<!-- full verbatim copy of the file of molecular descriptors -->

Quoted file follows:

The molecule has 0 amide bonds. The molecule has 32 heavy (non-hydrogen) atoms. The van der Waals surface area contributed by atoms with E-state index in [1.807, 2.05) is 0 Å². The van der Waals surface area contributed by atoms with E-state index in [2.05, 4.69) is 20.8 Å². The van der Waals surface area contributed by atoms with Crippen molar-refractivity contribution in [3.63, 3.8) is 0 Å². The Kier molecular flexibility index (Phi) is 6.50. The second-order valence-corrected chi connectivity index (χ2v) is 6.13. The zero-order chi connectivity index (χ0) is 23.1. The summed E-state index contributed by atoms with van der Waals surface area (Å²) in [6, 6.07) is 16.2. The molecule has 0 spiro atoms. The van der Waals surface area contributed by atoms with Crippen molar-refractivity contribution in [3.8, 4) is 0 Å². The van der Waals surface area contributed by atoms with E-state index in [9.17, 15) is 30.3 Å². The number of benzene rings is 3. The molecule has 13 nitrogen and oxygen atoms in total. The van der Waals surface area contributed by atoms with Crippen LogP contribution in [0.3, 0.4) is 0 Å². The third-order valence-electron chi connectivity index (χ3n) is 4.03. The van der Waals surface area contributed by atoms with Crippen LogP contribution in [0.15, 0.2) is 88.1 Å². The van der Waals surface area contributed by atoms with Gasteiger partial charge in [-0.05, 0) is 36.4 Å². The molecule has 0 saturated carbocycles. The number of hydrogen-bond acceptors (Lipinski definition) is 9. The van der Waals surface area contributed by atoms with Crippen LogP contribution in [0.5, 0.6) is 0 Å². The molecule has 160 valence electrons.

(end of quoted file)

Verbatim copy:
The molecule has 0 amide bonds. The molecule has 32 heavy (non-hydrogen) atoms. The van der Waals surface area contributed by atoms with E-state index in [1.807, 2.05) is 0 Å². The van der Waals surface area contributed by atoms with E-state index in [2.05, 4.69) is 20.8 Å². The van der Waals surface area contributed by atoms with Crippen molar-refractivity contribution in [3.63, 3.8) is 0 Å². The Kier molecular flexibility index (Phi) is 6.50. The second-order valence-corrected chi connectivity index (χ2v) is 6.13. The zero-order chi connectivity index (χ0) is 23.1. The summed E-state index contributed by atoms with van der Waals surface area (Å²) in [6, 6.07) is 16.2. The molecule has 0 spiro atoms. The van der Waals surface area contributed by atoms with Crippen molar-refractivity contribution in [3.8, 4) is 0 Å². The van der Waals surface area contributed by atoms with E-state index in [9.17, 15) is 30.3 Å². The number of benzene rings is 3. The molecule has 13 nitrogen and oxygen atoms in total. The van der Waals surface area contributed by atoms with Crippen LogP contribution in [0.3, 0.4) is 0 Å². The third-order valence-electron chi connectivity index (χ3n) is 4.03. The van der Waals surface area contributed by atoms with Crippen LogP contribution in [0.15, 0.2) is 88.1 Å². The van der Waals surface area contributed by atoms with Gasteiger partial charge in [-0.05, 0) is 36.4 Å². The molecule has 0 saturated carbocycles. The number of hydrogen-bond acceptors (Lipinski definition) is 9. The van der Waals surface area contributed by atoms with Crippen LogP contribution in [0.5, 0.6) is 0 Å². The molecule has 160 valence electrons.